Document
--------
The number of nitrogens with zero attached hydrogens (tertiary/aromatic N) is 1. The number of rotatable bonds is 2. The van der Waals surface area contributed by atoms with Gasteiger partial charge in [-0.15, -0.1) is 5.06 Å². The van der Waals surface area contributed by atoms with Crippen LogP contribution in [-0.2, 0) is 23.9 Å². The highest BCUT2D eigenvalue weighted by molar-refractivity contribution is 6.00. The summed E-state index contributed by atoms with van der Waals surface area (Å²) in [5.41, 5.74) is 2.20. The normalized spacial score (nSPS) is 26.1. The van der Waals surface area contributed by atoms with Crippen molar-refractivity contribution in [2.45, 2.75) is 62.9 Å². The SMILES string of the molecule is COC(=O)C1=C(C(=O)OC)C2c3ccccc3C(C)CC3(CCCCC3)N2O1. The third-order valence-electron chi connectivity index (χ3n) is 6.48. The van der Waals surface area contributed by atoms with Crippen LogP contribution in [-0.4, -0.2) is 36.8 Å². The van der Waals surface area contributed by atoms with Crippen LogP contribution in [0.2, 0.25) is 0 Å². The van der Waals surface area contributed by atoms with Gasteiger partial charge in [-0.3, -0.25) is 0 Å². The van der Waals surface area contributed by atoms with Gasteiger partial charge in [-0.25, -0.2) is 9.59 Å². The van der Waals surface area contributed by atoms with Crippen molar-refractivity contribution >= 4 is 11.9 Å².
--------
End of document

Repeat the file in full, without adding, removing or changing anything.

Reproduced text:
The number of nitrogens with zero attached hydrogens (tertiary/aromatic N) is 1. The number of rotatable bonds is 2. The van der Waals surface area contributed by atoms with Gasteiger partial charge in [-0.15, -0.1) is 5.06 Å². The van der Waals surface area contributed by atoms with Crippen LogP contribution in [-0.2, 0) is 23.9 Å². The highest BCUT2D eigenvalue weighted by molar-refractivity contribution is 6.00. The summed E-state index contributed by atoms with van der Waals surface area (Å²) in [5.41, 5.74) is 2.20. The normalized spacial score (nSPS) is 26.1. The van der Waals surface area contributed by atoms with Crippen molar-refractivity contribution in [2.45, 2.75) is 62.9 Å². The SMILES string of the molecule is COC(=O)C1=C(C(=O)OC)C2c3ccccc3C(C)CC3(CCCCC3)N2O1. The third-order valence-electron chi connectivity index (χ3n) is 6.48. The van der Waals surface area contributed by atoms with Crippen LogP contribution in [-0.4, -0.2) is 36.8 Å². The van der Waals surface area contributed by atoms with Crippen LogP contribution in [0.2, 0.25) is 0 Å². The van der Waals surface area contributed by atoms with Gasteiger partial charge in [-0.3, -0.25) is 0 Å². The van der Waals surface area contributed by atoms with Gasteiger partial charge in [-0.25, -0.2) is 9.59 Å². The van der Waals surface area contributed by atoms with Crippen molar-refractivity contribution >= 4 is 11.9 Å².